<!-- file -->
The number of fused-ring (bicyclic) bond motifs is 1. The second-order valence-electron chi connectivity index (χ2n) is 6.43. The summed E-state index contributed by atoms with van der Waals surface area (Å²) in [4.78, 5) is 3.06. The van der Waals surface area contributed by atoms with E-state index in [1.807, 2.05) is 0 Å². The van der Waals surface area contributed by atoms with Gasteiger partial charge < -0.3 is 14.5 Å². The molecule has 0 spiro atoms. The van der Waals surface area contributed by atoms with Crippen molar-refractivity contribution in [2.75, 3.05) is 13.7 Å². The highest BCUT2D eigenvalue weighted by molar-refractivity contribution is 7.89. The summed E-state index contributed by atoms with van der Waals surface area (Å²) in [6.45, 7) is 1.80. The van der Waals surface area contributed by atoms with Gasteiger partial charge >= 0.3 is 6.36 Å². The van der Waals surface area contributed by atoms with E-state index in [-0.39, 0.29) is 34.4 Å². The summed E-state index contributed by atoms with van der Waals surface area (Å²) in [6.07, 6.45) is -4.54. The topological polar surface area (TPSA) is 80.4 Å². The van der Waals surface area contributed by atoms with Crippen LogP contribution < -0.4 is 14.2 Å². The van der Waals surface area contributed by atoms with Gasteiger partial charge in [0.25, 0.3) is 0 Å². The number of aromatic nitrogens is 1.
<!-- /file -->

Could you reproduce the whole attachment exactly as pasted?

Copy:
The number of fused-ring (bicyclic) bond motifs is 1. The second-order valence-electron chi connectivity index (χ2n) is 6.43. The summed E-state index contributed by atoms with van der Waals surface area (Å²) in [4.78, 5) is 3.06. The van der Waals surface area contributed by atoms with E-state index in [1.807, 2.05) is 0 Å². The van der Waals surface area contributed by atoms with Gasteiger partial charge < -0.3 is 14.5 Å². The molecule has 0 spiro atoms. The van der Waals surface area contributed by atoms with Crippen molar-refractivity contribution in [2.75, 3.05) is 13.7 Å². The highest BCUT2D eigenvalue weighted by molar-refractivity contribution is 7.89. The summed E-state index contributed by atoms with van der Waals surface area (Å²) in [6.45, 7) is 1.80. The van der Waals surface area contributed by atoms with Gasteiger partial charge >= 0.3 is 6.36 Å². The van der Waals surface area contributed by atoms with E-state index in [-0.39, 0.29) is 34.4 Å². The summed E-state index contributed by atoms with van der Waals surface area (Å²) in [6.07, 6.45) is -4.54. The topological polar surface area (TPSA) is 80.4 Å². The van der Waals surface area contributed by atoms with Crippen LogP contribution < -0.4 is 14.2 Å². The van der Waals surface area contributed by atoms with Gasteiger partial charge in [0.25, 0.3) is 0 Å². The number of aromatic nitrogens is 1.